Checking giants 🧐
US District Judge ruled that Cisco infringed upon 4 cybersecurity patents belonging to a smaller company Centripetal Networks, slamming the networking giant for unruly behavior.
The judge slapped a $1.9 billion fine, almost 12% of Cisco's cash flow over the last 12 months. Management and shareholders are coiling under the impact this could have on the company’s earnings, especially at a time when enterprise buyers have tightened their purse strings on networking spending.
Per the Judge, Cisco will pay $755 million in actual damages multiplied by 2.5 to reflect Cisco’s “willful and egregious” conduct. LOL! Cisco has promised it will appeal in higher courts to get the judgement overturned. The Judge however maintains that Cisco's wrongdoing is more than apparent and it's an open and shut case. Read more.
While we’re on the subject of old-tech ☝️ —
After TCS yesterday during its earnings announced a surprised share buy back program of ₹16,000 crore, Wipro announced that it may consider a similar buyback during its earnings call next week. Shareholders are excited.
To non-finance nerds here—share buybacks are essentially when a company goes out and buys its own shares from public investors, by paying them market prices. Companies mostly do buybacks when they believe they have no better “investments” to spend money on, can utilize the opportunity to gain more ownership of stock internally, or when they believe their stock is maybe undervalued. Easy peasy…
Tweet of the day 🐦
Last week, when Walmart offloaded Asda to a retail group owned by somebody called the “Issa brothers”, we got a little curious and did some digging. Turns out, these guys are freaking geniuses with an incredible story of gritty entrepreneurial hustle!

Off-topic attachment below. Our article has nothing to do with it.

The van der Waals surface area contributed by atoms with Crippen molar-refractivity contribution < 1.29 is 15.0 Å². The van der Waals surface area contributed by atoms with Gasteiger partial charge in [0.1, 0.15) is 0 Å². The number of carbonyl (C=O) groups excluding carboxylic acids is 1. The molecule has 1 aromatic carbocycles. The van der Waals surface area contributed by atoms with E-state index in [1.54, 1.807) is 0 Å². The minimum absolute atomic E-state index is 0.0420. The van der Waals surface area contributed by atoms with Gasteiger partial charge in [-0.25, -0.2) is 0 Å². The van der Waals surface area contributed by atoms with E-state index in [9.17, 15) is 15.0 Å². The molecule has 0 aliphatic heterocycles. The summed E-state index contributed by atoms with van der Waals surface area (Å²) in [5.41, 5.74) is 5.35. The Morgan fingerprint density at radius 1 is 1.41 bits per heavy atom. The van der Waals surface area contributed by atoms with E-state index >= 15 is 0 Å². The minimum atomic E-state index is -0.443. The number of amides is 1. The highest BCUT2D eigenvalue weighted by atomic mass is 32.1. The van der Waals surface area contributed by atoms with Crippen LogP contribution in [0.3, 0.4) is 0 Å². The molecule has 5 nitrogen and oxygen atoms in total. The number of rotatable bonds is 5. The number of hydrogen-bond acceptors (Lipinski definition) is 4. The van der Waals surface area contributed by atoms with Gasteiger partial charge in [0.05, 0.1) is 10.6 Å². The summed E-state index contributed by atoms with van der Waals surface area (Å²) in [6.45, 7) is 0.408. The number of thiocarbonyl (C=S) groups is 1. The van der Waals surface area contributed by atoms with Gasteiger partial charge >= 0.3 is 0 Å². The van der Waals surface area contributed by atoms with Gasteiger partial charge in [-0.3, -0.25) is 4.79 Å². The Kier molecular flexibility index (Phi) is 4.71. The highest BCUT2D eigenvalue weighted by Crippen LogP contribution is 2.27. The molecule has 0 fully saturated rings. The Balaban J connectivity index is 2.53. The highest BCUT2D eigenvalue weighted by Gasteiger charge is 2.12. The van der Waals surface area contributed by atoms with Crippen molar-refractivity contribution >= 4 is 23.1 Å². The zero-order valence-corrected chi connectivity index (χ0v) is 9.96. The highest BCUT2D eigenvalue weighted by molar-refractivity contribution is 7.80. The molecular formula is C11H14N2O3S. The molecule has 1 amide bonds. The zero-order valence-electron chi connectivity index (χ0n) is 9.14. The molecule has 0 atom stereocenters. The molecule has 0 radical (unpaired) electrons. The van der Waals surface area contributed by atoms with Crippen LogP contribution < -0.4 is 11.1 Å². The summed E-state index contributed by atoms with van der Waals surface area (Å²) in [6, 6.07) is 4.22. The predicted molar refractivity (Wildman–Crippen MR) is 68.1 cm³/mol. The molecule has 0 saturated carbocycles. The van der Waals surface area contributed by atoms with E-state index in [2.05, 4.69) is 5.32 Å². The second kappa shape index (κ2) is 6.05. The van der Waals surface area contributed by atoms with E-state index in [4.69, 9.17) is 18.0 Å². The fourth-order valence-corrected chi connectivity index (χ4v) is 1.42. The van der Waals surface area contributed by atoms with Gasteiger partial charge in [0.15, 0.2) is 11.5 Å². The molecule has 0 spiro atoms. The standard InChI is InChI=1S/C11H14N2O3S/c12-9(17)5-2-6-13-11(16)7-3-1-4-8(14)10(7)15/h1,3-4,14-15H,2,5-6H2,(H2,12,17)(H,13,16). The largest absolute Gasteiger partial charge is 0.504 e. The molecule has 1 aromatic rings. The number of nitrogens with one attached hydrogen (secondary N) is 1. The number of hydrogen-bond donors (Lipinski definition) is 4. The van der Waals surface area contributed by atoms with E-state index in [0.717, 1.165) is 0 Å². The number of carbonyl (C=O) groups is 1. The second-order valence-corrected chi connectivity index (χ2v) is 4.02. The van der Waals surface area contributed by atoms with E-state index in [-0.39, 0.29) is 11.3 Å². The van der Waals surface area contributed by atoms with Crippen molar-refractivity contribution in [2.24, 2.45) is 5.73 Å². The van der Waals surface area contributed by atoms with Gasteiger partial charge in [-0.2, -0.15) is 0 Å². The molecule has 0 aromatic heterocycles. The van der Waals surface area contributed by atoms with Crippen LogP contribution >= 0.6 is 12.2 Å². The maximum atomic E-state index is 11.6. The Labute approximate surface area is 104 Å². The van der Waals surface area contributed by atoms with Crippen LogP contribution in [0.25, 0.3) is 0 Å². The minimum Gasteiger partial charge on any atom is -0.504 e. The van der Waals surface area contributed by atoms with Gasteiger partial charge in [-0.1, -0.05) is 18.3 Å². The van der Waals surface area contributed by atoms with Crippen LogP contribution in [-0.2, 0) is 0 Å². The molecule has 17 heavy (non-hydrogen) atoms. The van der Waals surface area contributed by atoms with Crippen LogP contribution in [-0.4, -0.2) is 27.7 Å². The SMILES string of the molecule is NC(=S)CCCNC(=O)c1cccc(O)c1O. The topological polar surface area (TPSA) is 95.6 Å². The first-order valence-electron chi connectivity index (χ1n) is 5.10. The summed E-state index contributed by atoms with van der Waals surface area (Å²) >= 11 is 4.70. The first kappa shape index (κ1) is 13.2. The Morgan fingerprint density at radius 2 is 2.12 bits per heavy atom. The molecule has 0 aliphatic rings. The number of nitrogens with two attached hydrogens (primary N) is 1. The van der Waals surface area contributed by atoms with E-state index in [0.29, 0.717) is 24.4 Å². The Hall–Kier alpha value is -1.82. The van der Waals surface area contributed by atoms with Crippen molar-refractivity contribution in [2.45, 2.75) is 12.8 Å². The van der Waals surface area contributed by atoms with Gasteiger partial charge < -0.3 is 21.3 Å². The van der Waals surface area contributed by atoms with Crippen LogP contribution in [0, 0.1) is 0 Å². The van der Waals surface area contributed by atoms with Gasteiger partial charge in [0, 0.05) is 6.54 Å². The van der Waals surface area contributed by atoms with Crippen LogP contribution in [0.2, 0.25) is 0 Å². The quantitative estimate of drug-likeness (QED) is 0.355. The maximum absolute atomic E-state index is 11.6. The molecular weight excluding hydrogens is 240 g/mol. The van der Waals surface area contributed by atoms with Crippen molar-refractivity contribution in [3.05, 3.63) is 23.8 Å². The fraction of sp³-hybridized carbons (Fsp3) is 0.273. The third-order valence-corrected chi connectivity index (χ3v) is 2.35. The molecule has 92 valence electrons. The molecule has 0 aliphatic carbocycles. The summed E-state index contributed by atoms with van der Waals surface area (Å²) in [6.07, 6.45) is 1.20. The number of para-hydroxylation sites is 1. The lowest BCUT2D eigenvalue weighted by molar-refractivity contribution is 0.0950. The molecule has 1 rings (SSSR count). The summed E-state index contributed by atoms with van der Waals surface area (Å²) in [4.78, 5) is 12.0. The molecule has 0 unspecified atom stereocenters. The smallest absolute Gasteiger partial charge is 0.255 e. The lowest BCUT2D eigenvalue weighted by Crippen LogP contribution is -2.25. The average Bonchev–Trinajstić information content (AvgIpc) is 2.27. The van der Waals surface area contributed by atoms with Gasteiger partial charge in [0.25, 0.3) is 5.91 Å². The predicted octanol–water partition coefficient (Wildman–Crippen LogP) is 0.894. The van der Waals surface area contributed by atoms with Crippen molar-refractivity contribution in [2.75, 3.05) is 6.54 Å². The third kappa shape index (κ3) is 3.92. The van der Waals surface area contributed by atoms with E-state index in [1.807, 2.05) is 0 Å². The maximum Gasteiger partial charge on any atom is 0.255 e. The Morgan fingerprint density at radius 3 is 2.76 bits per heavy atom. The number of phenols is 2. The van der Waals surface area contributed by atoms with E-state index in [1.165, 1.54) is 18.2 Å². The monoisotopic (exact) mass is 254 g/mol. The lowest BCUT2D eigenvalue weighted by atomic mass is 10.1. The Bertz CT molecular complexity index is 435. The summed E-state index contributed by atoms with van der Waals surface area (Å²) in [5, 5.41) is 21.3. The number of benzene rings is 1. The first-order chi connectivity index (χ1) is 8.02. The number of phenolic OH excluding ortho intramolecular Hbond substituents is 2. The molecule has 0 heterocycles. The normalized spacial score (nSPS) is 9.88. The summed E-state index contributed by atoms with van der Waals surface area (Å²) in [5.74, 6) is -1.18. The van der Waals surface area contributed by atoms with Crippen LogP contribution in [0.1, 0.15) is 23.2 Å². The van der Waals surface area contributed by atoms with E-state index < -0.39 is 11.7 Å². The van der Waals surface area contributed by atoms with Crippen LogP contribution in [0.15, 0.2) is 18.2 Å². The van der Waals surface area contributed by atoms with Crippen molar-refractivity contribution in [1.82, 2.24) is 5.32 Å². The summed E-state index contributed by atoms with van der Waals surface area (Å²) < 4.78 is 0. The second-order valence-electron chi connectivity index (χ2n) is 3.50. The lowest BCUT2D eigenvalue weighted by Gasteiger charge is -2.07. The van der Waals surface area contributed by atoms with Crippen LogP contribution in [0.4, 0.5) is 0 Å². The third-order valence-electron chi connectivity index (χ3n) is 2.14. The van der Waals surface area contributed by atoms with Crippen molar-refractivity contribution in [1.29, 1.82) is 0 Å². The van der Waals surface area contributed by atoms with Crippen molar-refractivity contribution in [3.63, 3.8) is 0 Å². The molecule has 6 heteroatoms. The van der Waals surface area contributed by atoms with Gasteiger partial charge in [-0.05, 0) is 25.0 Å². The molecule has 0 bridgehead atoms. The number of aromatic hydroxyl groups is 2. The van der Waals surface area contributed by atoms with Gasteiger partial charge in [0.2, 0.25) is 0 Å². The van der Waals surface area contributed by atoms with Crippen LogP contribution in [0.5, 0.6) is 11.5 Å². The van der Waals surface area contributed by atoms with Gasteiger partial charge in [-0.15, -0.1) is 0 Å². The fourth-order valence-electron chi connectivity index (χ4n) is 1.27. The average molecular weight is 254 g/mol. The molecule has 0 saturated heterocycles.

What else are we snackin’ 🍿
🕊️ Sorry Trump - The World Food Programme has won the Nobel Peace Prize this year for its efforts to fight hunger. The WFP is the largest humanitarian organization in the World that promotes food security in over 88 countries.
🏛️ Seoul takes on Google now - South Korea has launched an antitrust investigation into Google because of its regressive app-store policies—the same issue they have been struggling with in India. SK says that the practice clearly violates local fair trade and telecommunication laws.
💉Ek pe ek free - Russia is preparing to register its second coronavirus vaccine called EpivacCorona on 15 October. The experimental vaccine developed by a different institute this time, Vector State Research Center of Virology and Biotech has recently completed its early stage of human trials apparently. (I’m sure they said human)
🌳 Environmentalists get hope - India’s sulphur-dioxide emissions dropped 6% in 2019, reporting the first decline in 4 years. The baby steps we took to slowly move away from Coal for our electricity production is paying off.
Hit that 💚 if you liked today’s issue.